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About Pronouns

November 24, 2023

About Pronouns

Auto Trader's LGBT+ Network is here to take a look at pronouns. What are they? Why are they important? Why do people specify them?

We're encouraged to bring our whole selves to work; for that to happen, we need all colleagues to feel safe and included. To foster inclusivity and show support for our LGBTQ+ colleagues, our network is leading an initiative to encourage everyone to share and display their pronouns.

Suppose (and only if!) someone is comfortable expressing their pronouns. In that case, this can be done online (via email signatures, Teams profiles, and Slack bios) and offline (via introductions or badges, for example).

If we're asking people to share and display them (and it's not just us – many courses and conferences ask for them as part of their sign-up processes), then it's worth taking a step back and defining what pronouns are and looking a little more deeply into why everyone's talking about them.

What are pronouns? Pronouns are words that refer to either people talking ("I" or "you") or someone or something that is being talked about (like "he", "she", "it", "them", and "this"). They are a quick way of referring to someone or something without naming or describing them every time.

We all use pronouns all the time without thinking about it. If we didn't, we'd end up with sentences like "Jacqueline spilt Jacqueline's coffee all over Jacqueline's laptop and broke Jacqueline's favourite mug". Using pronouns becomes much cleaner: "Jacqueline spilt her coffee..." or "I spilt my coffee..." If someone says that they use 'He/Him' pronouns, it indicates that those are the pronouns to be used when referring to him.

Why are they important? In the same way that we would make sure to name another person correctly, using their pronouns sends a clear sign that we are including them and paying attention to them.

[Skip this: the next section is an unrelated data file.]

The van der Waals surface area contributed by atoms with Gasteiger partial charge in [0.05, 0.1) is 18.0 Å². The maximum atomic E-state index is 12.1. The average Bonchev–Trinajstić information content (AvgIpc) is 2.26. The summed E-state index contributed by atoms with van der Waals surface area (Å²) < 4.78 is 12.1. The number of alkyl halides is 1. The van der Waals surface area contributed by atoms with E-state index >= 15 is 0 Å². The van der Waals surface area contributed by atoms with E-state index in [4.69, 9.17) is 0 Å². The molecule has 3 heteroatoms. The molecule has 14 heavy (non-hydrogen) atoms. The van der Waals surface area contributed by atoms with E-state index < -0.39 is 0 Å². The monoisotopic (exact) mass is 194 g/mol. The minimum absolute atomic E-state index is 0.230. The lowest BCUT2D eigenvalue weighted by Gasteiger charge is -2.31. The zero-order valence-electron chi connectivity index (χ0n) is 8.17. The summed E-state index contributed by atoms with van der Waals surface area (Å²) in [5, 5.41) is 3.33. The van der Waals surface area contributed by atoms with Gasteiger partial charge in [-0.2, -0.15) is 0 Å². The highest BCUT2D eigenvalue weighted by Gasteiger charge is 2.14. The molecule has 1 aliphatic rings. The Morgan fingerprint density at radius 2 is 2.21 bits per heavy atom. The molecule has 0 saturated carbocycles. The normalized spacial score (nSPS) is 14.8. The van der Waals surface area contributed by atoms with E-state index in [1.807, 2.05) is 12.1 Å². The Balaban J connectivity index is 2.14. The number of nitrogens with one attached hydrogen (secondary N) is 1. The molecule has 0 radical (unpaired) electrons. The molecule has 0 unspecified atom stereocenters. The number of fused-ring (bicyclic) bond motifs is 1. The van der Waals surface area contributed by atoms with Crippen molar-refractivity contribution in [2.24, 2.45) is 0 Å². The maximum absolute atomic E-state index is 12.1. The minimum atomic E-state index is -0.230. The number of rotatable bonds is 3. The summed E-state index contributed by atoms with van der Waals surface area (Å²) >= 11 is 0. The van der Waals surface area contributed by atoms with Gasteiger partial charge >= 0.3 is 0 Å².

Why are we sharing them? We often make assumptions about other people's gender based on their name or appearance. These assumptions aren't always correct - spare a thought for every Alex, Charlie, or Sam who has ever sent an email or any baby wearing green or yellow instead of pink or blue. By normalising the inclusion of pronouns as part of an introduction or an email signature, we can remove a source of potential awkwardness and distress.

What if I get someone's pronouns wrong? Apologise and move on. There's no need to make a big deal; that can be uncomfortable and awkward for all involved.

What if someone else gets someone's pronouns wrong? This one's a little trickier, as the person being misgendered (i.e. referred to using terms that apply to a gender other than their own) may not be out to the person misgendering them. Generally, follow the misgendered person's lead. A polite correction would be greatly appreciated if they've indicated that they'd like people to be corrected.

What does it mean when someone has multiple pronouns, such as She/They? This person is indicating that they are comfortable with any of the pronouns specified (it could be more than two: Queer Eye's Jonathan Van Ness uses She/He/They pronouns). Using any specified pronouns when referring to such a person is OK – feel free to mix and match as a conversation progresses!

What if I don't want to share my pronouns? Absolutely fine 😊 There are many reasons why someone might not want to share, and we don't want anyone to feel pressured to share them if they'd prefer not to.

What's a neopronoun? / What does Ze/Hir mean? 'He' and 'She' are inherently pretty gendered. While in English, we have the option of the singular 'they' as a pronoun, some languages (French or German, for example) don't have an ungendered pronoun in common usage. What, then, is a person who doesn't identify as male or female to do? Enter neopronouns, such as Ze (pronounced 'zee') and Hir (pronounced like 'here').

Hopefully, this post has helped you with the whats and the whys of pronouns and left you feeling more comfortable sharing them. Speaking personally, seeing other people sharing their pronouns makes me feel more comfortable sharing my identity and genuinely helps me feel safer and more secure at work. It's a simple step, but it makes a huge difference!